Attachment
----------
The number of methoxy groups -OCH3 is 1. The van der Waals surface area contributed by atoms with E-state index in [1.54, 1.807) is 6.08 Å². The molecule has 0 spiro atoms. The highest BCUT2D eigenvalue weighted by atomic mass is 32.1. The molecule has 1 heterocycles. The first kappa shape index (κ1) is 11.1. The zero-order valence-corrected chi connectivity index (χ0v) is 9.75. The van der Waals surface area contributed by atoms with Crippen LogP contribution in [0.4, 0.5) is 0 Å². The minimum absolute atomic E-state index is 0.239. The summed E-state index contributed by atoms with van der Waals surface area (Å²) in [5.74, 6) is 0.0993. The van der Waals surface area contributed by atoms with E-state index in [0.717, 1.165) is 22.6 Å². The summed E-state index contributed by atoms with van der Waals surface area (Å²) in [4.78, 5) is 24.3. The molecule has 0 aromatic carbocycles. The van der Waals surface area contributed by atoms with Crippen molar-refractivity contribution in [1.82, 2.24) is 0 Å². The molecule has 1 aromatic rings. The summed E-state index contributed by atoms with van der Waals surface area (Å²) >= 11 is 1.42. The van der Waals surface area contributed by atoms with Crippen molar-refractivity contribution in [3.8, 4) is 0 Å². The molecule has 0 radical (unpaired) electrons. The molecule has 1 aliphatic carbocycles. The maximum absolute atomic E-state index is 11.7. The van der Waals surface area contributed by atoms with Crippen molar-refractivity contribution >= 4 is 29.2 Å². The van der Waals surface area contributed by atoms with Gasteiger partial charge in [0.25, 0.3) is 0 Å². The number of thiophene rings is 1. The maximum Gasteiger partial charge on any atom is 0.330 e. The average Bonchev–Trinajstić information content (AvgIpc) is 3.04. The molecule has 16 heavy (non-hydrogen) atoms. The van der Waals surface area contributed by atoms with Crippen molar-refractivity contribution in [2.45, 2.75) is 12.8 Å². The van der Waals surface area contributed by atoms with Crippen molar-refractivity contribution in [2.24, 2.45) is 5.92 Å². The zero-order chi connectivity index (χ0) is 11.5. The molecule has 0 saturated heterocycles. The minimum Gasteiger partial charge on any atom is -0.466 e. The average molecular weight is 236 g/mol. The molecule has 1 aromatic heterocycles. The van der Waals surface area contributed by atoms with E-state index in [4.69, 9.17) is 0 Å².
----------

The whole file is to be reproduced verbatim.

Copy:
The number of methoxy groups -OCH3 is 1. The van der Waals surface area contributed by atoms with E-state index in [1.54, 1.807) is 6.08 Å². The molecule has 0 spiro atoms. The highest BCUT2D eigenvalue weighted by atomic mass is 32.1. The molecule has 1 heterocycles. The first kappa shape index (κ1) is 11.1. The zero-order valence-corrected chi connectivity index (χ0v) is 9.75. The van der Waals surface area contributed by atoms with Crippen LogP contribution in [0.4, 0.5) is 0 Å². The minimum absolute atomic E-state index is 0.239. The summed E-state index contributed by atoms with van der Waals surface area (Å²) in [5.74, 6) is 0.0993. The van der Waals surface area contributed by atoms with E-state index in [0.717, 1.165) is 22.6 Å². The summed E-state index contributed by atoms with van der Waals surface area (Å²) in [4.78, 5) is 24.3. The molecule has 0 aromatic carbocycles. The van der Waals surface area contributed by atoms with Crippen molar-refractivity contribution in [1.82, 2.24) is 0 Å². The molecule has 1 aromatic rings. The summed E-state index contributed by atoms with van der Waals surface area (Å²) >= 11 is 1.42. The van der Waals surface area contributed by atoms with Crippen molar-refractivity contribution in [3.8, 4) is 0 Å². The molecule has 0 radical (unpaired) electrons. The molecule has 1 aliphatic carbocycles. The maximum absolute atomic E-state index is 11.7. The van der Waals surface area contributed by atoms with Crippen molar-refractivity contribution >= 4 is 29.2 Å². The van der Waals surface area contributed by atoms with Gasteiger partial charge in [0.25, 0.3) is 0 Å². The number of thiophene rings is 1. The maximum Gasteiger partial charge on any atom is 0.330 e. The average Bonchev–Trinajstić information content (AvgIpc) is 3.04. The molecule has 16 heavy (non-hydrogen) atoms. The van der Waals surface area contributed by atoms with Crippen molar-refractivity contribution in [2.45, 2.75) is 12.8 Å². The van der Waals surface area contributed by atoms with Crippen molar-refractivity contribution in [2.24, 2.45) is 5.92 Å². The zero-order chi connectivity index (χ0) is 11.5. The molecule has 0 saturated heterocycles. The minimum Gasteiger partial charge on any atom is -0.466 e. The average molecular weight is 236 g/mol. The molecule has 1 aromatic heterocycles. The van der Waals surface area contributed by atoms with E-state index in [4.69, 9.17) is 0 Å².